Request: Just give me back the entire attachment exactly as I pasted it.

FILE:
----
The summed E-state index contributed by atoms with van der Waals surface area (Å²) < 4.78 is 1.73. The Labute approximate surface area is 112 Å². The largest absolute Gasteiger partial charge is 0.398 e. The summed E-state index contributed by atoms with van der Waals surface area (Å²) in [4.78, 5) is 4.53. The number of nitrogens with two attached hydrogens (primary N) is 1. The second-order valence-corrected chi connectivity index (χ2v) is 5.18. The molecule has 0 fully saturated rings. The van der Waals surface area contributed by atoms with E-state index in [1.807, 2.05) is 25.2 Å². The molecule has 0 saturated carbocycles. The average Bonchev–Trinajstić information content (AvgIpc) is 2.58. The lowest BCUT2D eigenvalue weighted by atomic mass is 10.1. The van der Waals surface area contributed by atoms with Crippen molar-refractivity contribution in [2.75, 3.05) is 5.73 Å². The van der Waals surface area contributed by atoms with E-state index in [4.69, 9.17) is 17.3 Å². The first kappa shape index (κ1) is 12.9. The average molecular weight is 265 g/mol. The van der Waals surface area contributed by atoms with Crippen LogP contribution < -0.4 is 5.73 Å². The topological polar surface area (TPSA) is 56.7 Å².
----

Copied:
The summed E-state index contributed by atoms with van der Waals surface area (Å²) < 4.78 is 1.73. The Labute approximate surface area is 112 Å². The largest absolute Gasteiger partial charge is 0.398 e. The summed E-state index contributed by atoms with van der Waals surface area (Å²) in [4.78, 5) is 4.53. The number of nitrogens with two attached hydrogens (primary N) is 1. The second-order valence-corrected chi connectivity index (χ2v) is 5.18. The molecule has 0 fully saturated rings. The van der Waals surface area contributed by atoms with E-state index in [1.807, 2.05) is 25.2 Å². The molecule has 0 saturated carbocycles. The average Bonchev–Trinajstić information content (AvgIpc) is 2.58. The lowest BCUT2D eigenvalue weighted by atomic mass is 10.1. The van der Waals surface area contributed by atoms with Crippen molar-refractivity contribution in [2.75, 3.05) is 5.73 Å². The van der Waals surface area contributed by atoms with E-state index in [4.69, 9.17) is 17.3 Å². The first kappa shape index (κ1) is 12.9. The average molecular weight is 265 g/mol. The van der Waals surface area contributed by atoms with Crippen LogP contribution < -0.4 is 5.73 Å². The topological polar surface area (TPSA) is 56.7 Å².